Long-Term Results After Primary Repairs of Zone 2 Flexor Tendon Lacerations in Children Younger than 6 years.

Author(s): Kato H, Minami A, Suenaga N, Iwasaki N, Kimura T

Source: J Pediatric Orthopaedics 22:732-735, 2002


The results of Zone 2 flexor tendon lacerations in children are variable, with good to excellent results reported between 53 to 80%.  This study examined flexor tendon lacerations in children using a uniform method.  The cohort consisted of twelve children over a 10-year span.  The average age was 2 years and 10 months, with a range from 1 year and 2 months to 5 years and 10 months.  Time from injury ranged from 0 to 42 days, with an average of 23 days.  The flexor digitorum superficialis and the flexor digitorum profundus were lacerated in six patients, the flexor digitorum profundus and half of the flexor digitorum superficialis tendon were lacerated in three, and an isolated FDP tendon laceration occurred in three.  All tendons were repaired with a two-strand core suture and a running or interrupted epitendinous suture.  Associated digital nerve injuries were repaired using microsurgical techniques.  No arterial repairs were required.  Following surgery, the arms were immobilized in a long-arm cast, with the wrist in slight extension, the metacarpophalangeal joints and proximal interphalangeal joints in 90° of flexion, and the distal interphalangeal joints in 60° of flexion.  The non-injured digits were similarly immobilized, but the interphalangeal joints were placed in neutral.  Immobilization ranged from 3 to 4 weeks.  No splint was used following cast immobilization.  The follow-up period averaged 8 years and 2 months.  The Strickland formula for total active motion was utilized, whereby the extensor lag is subtracted from the sum of interphalangeal joint flexion. The length of the injured finger was measured to evaluate physeal growth.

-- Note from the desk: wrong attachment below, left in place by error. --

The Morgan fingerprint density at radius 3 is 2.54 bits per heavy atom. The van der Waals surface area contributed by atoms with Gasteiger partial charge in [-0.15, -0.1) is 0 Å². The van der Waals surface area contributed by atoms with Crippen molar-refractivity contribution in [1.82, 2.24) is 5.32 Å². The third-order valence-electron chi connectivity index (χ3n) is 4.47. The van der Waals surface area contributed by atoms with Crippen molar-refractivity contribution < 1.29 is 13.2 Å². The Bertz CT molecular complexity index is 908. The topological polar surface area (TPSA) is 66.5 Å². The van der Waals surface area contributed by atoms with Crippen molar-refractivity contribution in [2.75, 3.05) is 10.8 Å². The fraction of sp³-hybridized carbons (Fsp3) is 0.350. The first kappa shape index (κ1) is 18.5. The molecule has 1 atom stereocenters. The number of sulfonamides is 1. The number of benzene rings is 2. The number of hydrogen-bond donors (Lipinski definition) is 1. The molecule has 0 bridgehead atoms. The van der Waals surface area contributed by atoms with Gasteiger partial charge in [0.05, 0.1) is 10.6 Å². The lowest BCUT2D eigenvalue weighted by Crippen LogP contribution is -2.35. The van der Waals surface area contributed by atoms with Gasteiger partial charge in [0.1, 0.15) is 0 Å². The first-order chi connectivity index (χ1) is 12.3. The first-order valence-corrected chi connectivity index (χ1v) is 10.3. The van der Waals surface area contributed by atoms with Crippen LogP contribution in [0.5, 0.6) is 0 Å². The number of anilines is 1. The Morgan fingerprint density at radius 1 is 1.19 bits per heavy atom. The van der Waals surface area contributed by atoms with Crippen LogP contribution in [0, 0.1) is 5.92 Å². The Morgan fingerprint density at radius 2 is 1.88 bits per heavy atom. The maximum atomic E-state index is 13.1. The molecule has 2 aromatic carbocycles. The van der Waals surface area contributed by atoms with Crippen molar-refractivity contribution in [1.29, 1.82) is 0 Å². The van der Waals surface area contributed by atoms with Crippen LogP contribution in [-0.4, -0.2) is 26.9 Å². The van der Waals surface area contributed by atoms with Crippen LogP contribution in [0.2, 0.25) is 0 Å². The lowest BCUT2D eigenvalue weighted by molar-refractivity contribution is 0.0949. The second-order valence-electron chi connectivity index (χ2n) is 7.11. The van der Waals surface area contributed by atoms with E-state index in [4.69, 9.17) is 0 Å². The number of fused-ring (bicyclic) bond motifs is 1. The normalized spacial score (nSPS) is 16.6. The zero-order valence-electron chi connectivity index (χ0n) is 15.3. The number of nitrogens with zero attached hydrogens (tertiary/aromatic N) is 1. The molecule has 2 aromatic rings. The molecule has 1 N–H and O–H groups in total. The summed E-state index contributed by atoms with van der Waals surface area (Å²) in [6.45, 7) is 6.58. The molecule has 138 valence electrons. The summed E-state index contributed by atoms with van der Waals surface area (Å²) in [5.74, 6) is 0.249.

This study showed remarkable results following flexor tendon repair in children.  Total active motion of the proximal and distal interphalangeal joints averaged 155°.  The total active motion percentage averaged 89%.  No ruptures occurred, and one patient required tenolysis 9 months after tendon repair.  Two patients showed considerable growth disturbance of the affected finger. As reported previously, a delay in diagnosis is common and this complicates tendon repair.  Nonetheless, this uniform approach, consisting of core suture, epitendinous repair, and strict immobilization resulted in a 100% incidence of excellent or good results after primary repair.  This period of strict immobilization would not be applicable in the adult population, but appears to be effective in children younger than 6 years of age.  The reason behind the two patients with growth disturbance remains questionable.  Both of these patients had the worst total active motion, which may be a factor that contributes to overall growth of the digit. 

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J Pediatric Orthopaedics